|Name||Prof. Dr. Manu Kapur|
|Field||Learning Sciences and Higher Education|
Professur für Lernwissenschaften
ETH Zürich, RZ J 3
|Telephone||+41 44 632 25 89|
|Department||Humanities, Social and Political Sciences|
|851-0252-04L||Behavioral Studies Colloquium||0 credits||2K||D. Helbing, U. Brandes, C. Hölscher, M. Kapur, C. Stadtfeld, E. Stern|
|Abstract||This colloquium offers an opportunity for students to discuss their ongoing research and scientific ideas in the behavioral sciences, both at the micro- and macro-levels of cognitive, behavioral and social science. It also offers an opportunity for students from other disciplines to discuss their research ideas in relation to behavioral science. The colloquium also features invited research talks.|
|Objective||Students know and can apply autonomously up-to-date investigation methods and techniques in the behavioral sciences. They achieve the ability to develop their own ideas in the field and to communicate their ideas in oral presentations and in written papers. The credits will be obtained by a written report of approximately 10 pages.|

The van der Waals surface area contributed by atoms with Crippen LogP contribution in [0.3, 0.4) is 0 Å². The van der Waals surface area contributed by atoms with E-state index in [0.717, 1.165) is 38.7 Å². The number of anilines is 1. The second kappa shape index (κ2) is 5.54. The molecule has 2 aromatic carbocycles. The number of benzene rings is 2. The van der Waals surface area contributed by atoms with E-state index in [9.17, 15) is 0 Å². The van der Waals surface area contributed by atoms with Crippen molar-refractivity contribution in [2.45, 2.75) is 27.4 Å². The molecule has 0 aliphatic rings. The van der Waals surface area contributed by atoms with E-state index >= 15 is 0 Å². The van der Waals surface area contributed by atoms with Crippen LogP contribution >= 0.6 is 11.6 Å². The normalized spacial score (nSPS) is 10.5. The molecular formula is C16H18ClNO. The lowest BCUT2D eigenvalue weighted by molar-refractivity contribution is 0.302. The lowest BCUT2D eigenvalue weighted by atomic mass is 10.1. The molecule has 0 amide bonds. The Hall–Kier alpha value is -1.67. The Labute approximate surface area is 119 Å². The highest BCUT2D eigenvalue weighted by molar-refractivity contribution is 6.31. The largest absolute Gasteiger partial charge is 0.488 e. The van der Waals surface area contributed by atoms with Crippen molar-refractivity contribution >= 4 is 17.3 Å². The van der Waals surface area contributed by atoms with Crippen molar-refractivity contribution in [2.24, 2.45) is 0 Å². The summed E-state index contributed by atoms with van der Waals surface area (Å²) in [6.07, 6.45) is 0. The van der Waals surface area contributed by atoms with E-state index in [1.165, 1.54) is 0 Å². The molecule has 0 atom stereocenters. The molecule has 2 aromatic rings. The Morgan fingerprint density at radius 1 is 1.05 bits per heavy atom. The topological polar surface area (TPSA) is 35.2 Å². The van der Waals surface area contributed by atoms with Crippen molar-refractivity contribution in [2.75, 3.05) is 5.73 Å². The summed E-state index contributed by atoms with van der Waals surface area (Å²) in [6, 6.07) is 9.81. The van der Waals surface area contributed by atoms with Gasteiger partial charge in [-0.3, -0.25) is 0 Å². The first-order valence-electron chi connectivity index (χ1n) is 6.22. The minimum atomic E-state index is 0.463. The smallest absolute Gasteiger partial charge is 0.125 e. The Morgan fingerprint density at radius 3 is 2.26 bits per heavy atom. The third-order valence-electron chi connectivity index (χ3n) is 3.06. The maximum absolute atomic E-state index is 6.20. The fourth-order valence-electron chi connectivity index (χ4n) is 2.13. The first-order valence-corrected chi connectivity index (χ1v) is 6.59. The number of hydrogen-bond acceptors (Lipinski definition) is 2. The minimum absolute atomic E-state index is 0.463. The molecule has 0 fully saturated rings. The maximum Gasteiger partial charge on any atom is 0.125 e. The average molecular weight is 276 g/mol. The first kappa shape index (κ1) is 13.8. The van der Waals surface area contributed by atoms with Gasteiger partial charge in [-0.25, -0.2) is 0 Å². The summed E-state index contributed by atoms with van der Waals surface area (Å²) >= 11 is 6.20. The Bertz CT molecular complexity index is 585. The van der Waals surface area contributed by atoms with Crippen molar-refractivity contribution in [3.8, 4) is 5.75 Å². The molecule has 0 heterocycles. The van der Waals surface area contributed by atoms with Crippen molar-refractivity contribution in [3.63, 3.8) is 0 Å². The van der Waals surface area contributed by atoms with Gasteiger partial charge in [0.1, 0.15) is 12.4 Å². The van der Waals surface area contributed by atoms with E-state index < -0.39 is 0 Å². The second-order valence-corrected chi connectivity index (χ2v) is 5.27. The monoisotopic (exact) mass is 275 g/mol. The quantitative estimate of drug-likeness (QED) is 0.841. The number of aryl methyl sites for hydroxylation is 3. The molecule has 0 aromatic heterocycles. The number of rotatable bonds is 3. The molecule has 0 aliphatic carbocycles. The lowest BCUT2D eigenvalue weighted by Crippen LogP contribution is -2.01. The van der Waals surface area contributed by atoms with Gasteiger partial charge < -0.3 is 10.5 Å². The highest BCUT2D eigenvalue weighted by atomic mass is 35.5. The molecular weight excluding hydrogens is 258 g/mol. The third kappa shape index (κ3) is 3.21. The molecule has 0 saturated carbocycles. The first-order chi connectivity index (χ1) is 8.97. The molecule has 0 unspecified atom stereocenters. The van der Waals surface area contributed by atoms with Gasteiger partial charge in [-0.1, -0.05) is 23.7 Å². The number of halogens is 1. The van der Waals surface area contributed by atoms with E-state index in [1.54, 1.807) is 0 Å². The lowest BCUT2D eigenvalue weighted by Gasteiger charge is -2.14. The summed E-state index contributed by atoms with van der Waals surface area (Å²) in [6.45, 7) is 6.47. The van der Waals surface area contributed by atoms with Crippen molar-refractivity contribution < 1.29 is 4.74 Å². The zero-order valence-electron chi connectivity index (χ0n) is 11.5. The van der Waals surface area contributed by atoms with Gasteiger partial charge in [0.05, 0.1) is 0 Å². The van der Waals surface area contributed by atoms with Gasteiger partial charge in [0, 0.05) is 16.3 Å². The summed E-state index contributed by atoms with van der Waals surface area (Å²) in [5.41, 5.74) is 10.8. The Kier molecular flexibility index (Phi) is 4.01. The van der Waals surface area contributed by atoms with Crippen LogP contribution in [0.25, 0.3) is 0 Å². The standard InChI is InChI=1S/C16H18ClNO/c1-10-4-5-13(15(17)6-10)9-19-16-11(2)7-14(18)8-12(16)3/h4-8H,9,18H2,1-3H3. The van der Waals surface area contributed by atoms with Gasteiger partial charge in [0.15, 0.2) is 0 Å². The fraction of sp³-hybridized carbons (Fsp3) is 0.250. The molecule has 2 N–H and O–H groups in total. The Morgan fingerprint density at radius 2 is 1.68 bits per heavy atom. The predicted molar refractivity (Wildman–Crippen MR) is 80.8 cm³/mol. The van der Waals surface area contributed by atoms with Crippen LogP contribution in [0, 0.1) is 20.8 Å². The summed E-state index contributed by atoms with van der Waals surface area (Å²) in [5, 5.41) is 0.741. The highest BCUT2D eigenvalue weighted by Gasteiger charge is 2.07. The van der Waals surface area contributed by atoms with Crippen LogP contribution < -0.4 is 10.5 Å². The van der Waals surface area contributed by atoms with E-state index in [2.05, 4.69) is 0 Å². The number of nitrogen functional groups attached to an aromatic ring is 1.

|Content||This colloquium offers an opportunity for students to discuss their ongoing research and scientific ideas in the behavioral sciences, both at the micro- and macro-levels of cognitive, behavioral and social science. It also offers an opportunity for students from other disciplines to discuss their ideas in so far as they have some relation to behavioral science. The possible research areas are wide and may include theoretical as well as empirical approaches in Social Psychology and Research on Higher Education, Sociology, Modeling and Simulation in Sociology, Decision Theory and Behavioral Game Theory, Economics, Research on Learning and Instruction, Cognitive Psychology and Cognitive Science. Ideally the students (from Bachelor, Master, Ph.D. and Post-Doc programs) have started to start work on their thesis or on any other term paper.|